These cast-iron skillets might be my thrifting pride and joy.  All of these came from the exact same thrift store.  Every time we visit I take one quick stroll down the dish aisle scanning for cast-iron, and they’re becoming harder and harder to find.  Do you know how expensive cast iron is?  I don’t think I’ve paid any more than $6 or $7 for any of these, and with a little scrubbing and re-seasoning, they are as good as new.

Various other items around the apartment have come from the thrift store, but these are some of the obvious highlights.  We’ll continue to keep you posted on great thrift finds as they come; and in the comment thread feel free to share your greatest thrifting successes, and we can all inspire each other to greater and greater thrifty living.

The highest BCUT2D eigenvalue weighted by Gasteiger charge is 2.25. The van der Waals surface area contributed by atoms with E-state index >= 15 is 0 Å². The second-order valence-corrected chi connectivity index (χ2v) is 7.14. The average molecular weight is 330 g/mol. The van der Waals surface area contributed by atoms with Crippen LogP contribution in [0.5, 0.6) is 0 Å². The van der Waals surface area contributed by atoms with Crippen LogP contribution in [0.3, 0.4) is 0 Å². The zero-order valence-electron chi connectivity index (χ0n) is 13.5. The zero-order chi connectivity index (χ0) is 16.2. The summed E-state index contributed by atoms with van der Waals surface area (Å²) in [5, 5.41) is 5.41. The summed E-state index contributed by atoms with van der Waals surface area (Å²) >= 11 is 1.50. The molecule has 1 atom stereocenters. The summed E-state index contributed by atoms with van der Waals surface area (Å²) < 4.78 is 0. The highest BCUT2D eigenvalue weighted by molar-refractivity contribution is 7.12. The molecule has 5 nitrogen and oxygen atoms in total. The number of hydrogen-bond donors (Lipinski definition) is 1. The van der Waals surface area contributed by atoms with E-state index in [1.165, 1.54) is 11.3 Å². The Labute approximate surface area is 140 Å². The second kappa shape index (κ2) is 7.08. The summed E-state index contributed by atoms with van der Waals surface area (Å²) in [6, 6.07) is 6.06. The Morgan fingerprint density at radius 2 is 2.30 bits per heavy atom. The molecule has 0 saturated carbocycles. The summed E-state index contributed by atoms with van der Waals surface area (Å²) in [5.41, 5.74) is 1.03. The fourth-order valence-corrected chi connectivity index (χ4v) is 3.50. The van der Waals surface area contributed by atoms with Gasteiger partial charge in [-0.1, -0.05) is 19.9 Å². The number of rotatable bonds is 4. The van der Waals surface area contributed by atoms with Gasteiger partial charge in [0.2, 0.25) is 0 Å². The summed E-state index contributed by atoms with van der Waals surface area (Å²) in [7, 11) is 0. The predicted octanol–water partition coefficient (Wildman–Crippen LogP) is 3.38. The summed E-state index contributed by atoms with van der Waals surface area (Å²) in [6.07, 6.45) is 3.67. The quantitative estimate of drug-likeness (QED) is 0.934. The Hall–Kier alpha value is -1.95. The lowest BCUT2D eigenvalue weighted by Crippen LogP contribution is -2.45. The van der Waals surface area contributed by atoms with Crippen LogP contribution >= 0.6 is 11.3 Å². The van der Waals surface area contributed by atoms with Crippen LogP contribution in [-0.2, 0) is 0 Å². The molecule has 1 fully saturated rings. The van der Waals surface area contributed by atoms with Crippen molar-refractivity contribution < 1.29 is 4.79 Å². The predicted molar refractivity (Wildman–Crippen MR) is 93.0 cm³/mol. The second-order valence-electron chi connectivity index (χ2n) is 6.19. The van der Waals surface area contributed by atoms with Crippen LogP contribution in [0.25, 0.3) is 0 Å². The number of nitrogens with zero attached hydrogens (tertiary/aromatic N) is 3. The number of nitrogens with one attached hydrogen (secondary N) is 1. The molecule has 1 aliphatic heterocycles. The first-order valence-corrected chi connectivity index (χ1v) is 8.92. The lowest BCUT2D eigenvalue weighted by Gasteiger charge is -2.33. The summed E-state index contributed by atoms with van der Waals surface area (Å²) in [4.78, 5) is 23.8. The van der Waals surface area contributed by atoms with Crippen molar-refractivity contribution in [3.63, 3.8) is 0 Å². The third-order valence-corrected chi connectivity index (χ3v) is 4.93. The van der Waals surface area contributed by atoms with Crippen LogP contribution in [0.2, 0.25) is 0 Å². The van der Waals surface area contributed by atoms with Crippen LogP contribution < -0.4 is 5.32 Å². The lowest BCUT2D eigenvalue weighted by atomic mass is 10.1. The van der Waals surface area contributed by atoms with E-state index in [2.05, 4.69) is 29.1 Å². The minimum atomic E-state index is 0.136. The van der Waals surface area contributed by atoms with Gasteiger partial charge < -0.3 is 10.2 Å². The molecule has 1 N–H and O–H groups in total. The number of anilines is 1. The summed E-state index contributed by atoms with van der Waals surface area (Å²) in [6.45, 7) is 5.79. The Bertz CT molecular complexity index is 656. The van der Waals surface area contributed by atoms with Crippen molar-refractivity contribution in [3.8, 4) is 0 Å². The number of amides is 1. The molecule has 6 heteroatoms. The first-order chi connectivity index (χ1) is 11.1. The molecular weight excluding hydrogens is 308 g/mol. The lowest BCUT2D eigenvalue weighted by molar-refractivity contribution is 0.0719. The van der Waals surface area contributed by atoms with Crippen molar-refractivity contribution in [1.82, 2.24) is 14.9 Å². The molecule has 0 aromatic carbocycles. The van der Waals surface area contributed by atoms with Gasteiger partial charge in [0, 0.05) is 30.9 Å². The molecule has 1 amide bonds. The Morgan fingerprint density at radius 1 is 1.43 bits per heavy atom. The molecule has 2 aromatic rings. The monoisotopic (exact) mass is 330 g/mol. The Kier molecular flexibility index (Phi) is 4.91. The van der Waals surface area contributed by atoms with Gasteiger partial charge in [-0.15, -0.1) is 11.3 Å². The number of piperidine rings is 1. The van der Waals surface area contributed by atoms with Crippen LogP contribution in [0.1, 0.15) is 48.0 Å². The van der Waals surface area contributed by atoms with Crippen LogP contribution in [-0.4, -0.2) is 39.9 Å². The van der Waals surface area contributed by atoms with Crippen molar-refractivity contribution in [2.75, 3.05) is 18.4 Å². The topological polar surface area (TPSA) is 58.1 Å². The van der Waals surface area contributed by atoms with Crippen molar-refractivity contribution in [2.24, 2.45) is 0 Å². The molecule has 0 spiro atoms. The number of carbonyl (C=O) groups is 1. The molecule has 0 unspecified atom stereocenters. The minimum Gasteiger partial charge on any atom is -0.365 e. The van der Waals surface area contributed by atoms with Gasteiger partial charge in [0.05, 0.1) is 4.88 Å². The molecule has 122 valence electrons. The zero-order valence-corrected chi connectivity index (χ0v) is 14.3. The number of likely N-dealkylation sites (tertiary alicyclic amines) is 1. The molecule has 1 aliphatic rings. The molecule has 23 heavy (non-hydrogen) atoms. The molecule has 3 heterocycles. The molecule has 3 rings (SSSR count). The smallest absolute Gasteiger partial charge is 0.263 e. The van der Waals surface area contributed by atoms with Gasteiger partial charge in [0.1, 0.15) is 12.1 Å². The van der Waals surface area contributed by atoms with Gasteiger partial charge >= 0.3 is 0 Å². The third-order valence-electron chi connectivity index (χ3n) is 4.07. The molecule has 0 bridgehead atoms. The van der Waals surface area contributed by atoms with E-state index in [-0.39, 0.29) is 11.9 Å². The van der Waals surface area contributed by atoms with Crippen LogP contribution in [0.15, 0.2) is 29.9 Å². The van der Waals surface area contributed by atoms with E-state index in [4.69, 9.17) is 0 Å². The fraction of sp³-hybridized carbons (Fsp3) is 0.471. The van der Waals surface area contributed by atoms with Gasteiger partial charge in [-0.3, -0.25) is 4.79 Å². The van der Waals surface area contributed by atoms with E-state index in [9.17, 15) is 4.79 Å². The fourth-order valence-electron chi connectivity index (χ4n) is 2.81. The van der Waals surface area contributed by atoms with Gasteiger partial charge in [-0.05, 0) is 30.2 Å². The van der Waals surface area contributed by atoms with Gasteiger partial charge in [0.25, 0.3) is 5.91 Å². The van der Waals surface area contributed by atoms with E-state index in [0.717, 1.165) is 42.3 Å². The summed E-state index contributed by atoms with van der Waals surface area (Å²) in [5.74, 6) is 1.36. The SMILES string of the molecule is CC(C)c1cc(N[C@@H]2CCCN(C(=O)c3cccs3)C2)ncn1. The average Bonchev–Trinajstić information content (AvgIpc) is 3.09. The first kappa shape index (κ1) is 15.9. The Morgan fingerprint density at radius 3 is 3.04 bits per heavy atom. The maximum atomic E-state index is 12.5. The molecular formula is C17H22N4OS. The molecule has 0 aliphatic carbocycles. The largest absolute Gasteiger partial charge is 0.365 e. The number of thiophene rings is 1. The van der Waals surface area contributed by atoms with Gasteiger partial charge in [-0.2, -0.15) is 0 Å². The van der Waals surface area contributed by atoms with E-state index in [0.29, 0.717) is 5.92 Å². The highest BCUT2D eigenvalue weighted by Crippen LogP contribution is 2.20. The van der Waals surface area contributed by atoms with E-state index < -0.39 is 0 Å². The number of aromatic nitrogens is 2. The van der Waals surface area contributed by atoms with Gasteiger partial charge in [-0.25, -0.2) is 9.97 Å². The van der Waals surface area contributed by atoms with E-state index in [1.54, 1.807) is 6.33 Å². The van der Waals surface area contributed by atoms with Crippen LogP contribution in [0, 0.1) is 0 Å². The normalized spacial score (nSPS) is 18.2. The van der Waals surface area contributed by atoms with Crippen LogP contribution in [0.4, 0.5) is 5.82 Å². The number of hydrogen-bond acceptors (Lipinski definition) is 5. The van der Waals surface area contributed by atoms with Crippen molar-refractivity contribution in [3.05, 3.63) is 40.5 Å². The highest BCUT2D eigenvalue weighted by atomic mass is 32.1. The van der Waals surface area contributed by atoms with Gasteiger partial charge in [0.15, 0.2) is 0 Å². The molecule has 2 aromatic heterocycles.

Aleah’s Room

2 Mar

Aleah’s room is the happiest room in our apartment. Sometimes I wish it were my room.

I have worked on her room gradually over the past few years, and over time it has filled up with nifty projects.  One random craft at a time and this is what it looks like today:

Over the next few weeks I will be taking you through the many projects that make up her room, from the canvases covered with fabric to the curtains and quilt, and I’ll share about the different inspirations that have informed this crafty decor.  See you again soon!